The two sides to business feedback (Part 2)
Last article gave an account of the two main approaches to surveys; namely, push and pull. Today will focus on getting the mix right for you and your organisation. We give you four essential questions that, when answered, will give you a clearer view of your best fit.
Getting to the right mix is not a one solution fix for all companies and will change along with context. Rather, it is a roadmap to understanding important factors of influence. What is a best fit for your organisation will likely fail for others. So, factor in the difference, take what you can use from the questions below and find you ideal fit!
#1 What information are you seeking?
Whether you want to understand customers, satisfaction or a needs assessment, the survey methodology needs to reflect it. If your aim is to understand those who walk out of the store empty-handed, then there isn’t a lot of reason to get feedback from the vicinity of the cashier. right?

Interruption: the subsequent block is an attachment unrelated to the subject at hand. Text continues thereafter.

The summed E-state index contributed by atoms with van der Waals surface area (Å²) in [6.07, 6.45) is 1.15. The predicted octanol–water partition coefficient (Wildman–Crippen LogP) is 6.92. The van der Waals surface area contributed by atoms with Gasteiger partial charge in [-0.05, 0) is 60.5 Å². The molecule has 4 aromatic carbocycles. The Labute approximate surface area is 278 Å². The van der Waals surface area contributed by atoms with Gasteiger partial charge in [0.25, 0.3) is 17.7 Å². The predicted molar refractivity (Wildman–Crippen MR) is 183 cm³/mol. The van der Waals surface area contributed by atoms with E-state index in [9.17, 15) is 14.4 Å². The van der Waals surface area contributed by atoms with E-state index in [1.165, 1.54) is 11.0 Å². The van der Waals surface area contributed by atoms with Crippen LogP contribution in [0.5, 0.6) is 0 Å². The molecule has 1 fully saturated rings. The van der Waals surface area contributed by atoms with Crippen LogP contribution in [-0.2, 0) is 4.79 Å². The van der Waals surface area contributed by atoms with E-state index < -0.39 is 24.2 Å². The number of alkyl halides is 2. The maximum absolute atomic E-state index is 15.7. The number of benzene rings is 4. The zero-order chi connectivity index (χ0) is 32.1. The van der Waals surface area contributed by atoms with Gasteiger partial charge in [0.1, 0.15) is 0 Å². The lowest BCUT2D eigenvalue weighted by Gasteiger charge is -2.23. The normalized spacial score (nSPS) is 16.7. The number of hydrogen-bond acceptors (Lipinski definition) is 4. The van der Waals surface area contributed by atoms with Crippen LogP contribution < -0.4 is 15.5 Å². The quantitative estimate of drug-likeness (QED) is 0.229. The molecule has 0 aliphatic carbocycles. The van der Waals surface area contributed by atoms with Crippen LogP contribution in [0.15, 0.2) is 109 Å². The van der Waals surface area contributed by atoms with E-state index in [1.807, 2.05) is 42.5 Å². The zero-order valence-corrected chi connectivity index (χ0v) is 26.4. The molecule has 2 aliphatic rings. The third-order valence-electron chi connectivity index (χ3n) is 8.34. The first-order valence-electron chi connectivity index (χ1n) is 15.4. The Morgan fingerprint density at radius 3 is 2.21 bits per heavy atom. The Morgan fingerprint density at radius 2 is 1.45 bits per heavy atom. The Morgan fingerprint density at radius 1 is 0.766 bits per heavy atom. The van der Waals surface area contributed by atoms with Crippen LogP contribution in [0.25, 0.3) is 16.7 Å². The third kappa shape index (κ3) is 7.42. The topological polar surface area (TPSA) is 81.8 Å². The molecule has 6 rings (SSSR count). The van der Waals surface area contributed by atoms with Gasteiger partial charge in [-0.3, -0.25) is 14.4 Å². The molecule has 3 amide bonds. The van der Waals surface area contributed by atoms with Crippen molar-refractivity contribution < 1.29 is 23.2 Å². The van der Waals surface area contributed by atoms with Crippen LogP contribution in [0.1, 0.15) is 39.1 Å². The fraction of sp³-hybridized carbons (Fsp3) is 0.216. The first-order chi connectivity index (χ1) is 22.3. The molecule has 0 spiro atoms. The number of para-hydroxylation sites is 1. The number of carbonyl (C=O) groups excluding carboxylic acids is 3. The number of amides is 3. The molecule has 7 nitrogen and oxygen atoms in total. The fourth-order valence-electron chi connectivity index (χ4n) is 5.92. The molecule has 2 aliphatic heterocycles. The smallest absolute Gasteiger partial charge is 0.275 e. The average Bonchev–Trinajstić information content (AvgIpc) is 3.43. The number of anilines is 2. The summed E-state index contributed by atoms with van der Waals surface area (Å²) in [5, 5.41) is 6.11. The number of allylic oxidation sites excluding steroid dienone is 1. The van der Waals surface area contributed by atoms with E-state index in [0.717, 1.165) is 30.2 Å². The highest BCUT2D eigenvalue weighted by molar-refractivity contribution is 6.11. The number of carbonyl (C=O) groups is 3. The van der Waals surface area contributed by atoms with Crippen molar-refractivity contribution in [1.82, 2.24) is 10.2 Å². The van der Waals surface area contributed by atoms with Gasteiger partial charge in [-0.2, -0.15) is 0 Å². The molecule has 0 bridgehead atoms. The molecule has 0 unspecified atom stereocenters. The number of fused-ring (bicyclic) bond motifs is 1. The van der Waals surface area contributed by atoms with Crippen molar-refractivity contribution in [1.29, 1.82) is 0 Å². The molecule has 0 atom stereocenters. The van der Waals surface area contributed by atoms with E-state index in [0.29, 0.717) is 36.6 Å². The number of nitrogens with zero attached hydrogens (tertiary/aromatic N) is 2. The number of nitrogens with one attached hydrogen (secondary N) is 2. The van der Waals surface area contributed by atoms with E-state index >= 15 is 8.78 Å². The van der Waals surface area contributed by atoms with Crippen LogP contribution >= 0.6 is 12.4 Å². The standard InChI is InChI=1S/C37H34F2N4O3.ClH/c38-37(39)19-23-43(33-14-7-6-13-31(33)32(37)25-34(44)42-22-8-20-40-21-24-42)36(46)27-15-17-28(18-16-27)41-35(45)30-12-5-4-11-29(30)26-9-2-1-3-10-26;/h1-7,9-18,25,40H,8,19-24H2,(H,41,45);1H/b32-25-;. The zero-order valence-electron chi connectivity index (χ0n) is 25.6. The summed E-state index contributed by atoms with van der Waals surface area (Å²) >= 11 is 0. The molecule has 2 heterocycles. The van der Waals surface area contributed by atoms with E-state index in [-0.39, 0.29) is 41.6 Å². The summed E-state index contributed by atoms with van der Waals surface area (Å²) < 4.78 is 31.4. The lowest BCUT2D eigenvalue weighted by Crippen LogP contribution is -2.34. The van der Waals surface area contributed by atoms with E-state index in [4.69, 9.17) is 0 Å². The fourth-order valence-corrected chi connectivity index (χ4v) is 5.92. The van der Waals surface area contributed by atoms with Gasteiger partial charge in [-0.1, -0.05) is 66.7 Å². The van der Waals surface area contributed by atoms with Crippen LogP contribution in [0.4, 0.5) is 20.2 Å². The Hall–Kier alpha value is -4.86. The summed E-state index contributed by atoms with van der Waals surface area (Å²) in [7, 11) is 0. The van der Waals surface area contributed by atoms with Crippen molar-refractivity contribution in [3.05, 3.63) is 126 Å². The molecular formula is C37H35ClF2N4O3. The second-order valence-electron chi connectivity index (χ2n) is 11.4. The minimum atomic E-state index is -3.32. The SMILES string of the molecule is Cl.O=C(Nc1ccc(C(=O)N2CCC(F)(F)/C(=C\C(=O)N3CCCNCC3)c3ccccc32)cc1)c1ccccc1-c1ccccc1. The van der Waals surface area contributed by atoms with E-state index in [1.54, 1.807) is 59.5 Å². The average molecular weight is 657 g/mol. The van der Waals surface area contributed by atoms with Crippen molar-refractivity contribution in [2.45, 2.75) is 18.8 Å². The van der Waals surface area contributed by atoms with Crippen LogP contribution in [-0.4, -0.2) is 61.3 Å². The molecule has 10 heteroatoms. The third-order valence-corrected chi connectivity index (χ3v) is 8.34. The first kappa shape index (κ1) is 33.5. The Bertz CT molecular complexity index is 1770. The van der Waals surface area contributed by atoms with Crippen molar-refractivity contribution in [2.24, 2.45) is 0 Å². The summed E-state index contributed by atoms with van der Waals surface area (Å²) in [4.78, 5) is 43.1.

Similar, if your goal is to develop the new hot product, then a quantitative survey might not be the best way. Focus groups and in-depth interviews work better. Setting the focus of the survey is crucial for viable data
The first step in strategising your methodology is to formalise what information you need. This single point will allow you to figure out where you need to go and navigate the path of least resistance. What methods will support the information you need?
Solution: chart the information you need and plan how to get it in its best format. Are there any methods that work better – and under which strategy?
#2 How long is the timeframe for collecting data? (duration)